Mumia Abu-Jamal's Radio Essays

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Aug 21, 2015

His name is Major - (his real name); Major Tillery of West Philadelphia.

Although he had a reputation as a gangster, in prison such things matter little. It’s as a jailhouse lawyer that he shook the prison walls in the case known as Tillery v. Owens, a ground-breaking prison conditions case where double-dealing (or the placement of four men in a cell) was declared unconstitutional. The prison medical department was declared unconstitutional and living conditions in part of the prison were declared a violation of the constitution.

Shortly after his glorious win, Major Tillery was sent to a prison in another state;

Retaliation? 

Sure looks like it.

Several months ago, Major saw me in the library, and expressed shock at my appearance, my carriage, and my level of wakefulness. He argued with me, insisting I go to the prison infirmary.

I resisted, saying I was ok, or would be in a few days. Major said, “Dude - I’m looking at you - your skin is shedding; you are so tired you can’t stay awake. You ain’t cool, Mu!”

He went further. He walked up to the prison superintendent, warning him that if Jamal wasn’t hospitalized immediately, he might die.

The warden responded, “I suggest you worry less about another prisoner, and more about yourself.”

Major responded immediately: “That’s what I’m doing, cuz that’s my brother - and I want for my brother what I want for myself!”

From that day forward, Tillery was hit by daily harassments, daily shakedowns, and he was removed from his job of Peer Facilitator.

He was transferred - first to the other side of the prison, and soon thereafter, to nearby SCI- Frackville. Once there, he got another surprise: he received a misconduct for drug-trafficking (of suboxone), using stamps. He was given 6 months in the hole!

Here’s the only problem with such a charge. At Frackville (as in Mahanoy), all stamps are ripped off of envelopes by the mailroom before prisoners receive their mail.

Tillery demanded he be charged by the State Police to prove the falsity of the charge. The prison refused to do so.

Retaliation?

Sure looks like it.

To make matters worse, Major Tillery, and dozens of other men, are also suffering from skin rashes and getting little relief.

Major is in the hole not because of drugs, but because of something prison administrators hate and fear above all things: prisoner unity; prisoner solidarity.

On Sept. 5, 2015, Tillery will turn 65 years old, in the hole for blatant retaliation.


© [column written 8/14/15] © ’15 Mumia Abu-Jamal

Aug 10, 2015

Trump: And the Politics of Resentment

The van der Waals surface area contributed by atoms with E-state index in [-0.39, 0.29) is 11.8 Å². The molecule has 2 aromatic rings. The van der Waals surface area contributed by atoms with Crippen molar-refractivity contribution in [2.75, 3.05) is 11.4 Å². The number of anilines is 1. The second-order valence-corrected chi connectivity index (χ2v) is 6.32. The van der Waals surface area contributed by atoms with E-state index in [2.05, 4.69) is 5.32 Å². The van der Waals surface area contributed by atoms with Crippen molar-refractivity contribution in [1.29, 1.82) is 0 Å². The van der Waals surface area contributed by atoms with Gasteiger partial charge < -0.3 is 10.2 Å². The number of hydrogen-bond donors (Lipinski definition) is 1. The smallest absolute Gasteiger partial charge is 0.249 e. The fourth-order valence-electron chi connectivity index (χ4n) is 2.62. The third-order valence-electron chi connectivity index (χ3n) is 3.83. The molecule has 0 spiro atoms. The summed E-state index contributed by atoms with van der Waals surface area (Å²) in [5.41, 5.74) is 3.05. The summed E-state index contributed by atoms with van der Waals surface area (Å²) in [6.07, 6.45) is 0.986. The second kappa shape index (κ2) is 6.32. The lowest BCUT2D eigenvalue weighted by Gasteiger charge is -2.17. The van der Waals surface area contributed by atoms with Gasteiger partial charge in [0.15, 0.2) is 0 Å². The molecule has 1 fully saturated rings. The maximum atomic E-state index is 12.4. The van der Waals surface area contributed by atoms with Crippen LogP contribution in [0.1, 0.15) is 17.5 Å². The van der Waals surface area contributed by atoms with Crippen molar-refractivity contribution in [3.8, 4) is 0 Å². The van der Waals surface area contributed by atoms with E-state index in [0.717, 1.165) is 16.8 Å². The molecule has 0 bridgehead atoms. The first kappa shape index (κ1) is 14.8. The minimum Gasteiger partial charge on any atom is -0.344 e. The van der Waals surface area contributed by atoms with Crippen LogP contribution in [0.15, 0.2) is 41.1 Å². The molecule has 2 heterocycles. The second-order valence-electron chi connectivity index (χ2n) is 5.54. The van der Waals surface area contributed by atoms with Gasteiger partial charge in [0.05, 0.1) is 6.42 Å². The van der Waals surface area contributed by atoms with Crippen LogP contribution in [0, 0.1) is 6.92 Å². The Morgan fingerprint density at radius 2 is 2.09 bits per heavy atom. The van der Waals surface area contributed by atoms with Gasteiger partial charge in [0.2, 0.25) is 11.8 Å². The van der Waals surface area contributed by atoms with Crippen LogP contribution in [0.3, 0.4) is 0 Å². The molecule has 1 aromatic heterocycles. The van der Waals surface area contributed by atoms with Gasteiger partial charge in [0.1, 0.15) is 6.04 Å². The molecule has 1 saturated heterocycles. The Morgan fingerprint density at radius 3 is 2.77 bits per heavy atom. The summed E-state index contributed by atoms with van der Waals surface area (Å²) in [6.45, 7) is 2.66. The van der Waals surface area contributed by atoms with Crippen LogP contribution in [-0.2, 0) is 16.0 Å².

[col. writ. 7/31/15] © ’15 Mumia Abu-Jamal


When New York billionaire and GOP Presidential candidate Donald Trump launched into his anti-immigrant tirade against Mexicans crossing the border, he was using a long known political technique of plugging into the live wire of American resentment of the other.

Today, it’s Latinos, of course; more precisely, those from the Southern borders: Mexicans, Salvadorans, Guatemalans, Hondurans, and the like.

But, since the 19th century, politicians have used these currents of fear to fuel movements against those who came from abroad. In these days though, the targets of nativist’s ire were the Irish, Russian Jews, Italians and other European sites.

These forces gave birth to the American Party, a fierce anti-immigrant group that became known popularly as the Know Nothings. They formed a third party during the 1850s, and ran former U.S. President Millard Fillmore as their unsuccessful candidate.

U.S. historian Richard Hofstadter (1910-70), in his classic work, ‘The Paranoid Style in American Politics’, argued that much of the energy in the anti-immigrant forces, stemmed from what might be called ‘status anxiety’, or the intense insecurities of people unsure of their place in U.S. society, but who could point to others - immigrants - who held weaker positions in society.

 

Furthermore, these anxiety-ridden groups often have mixed feelings of fear and admiration of social elites; and who is more elite then the super-rich?

Witness the spectacle of Donald Trump, who, without question, is perhaps the richest man ever to run for president - and is a billionaire populist, no less!

I wouldn’t get too excited about his place in the polls right now. In 2012 the toast of both press and polls was a pizza exec named Herman Cain. We know how that worked out.

But most candidates, especially of the GOP, worship at the throne of the wealthy, for they are the ones they serve.

The thousands and millions who rage at Latino immigrants also worship the rich.

In Donald Trump they have found their voice. And he has found the energies of resentment undeniable fuel for failure.


© ‘15maj

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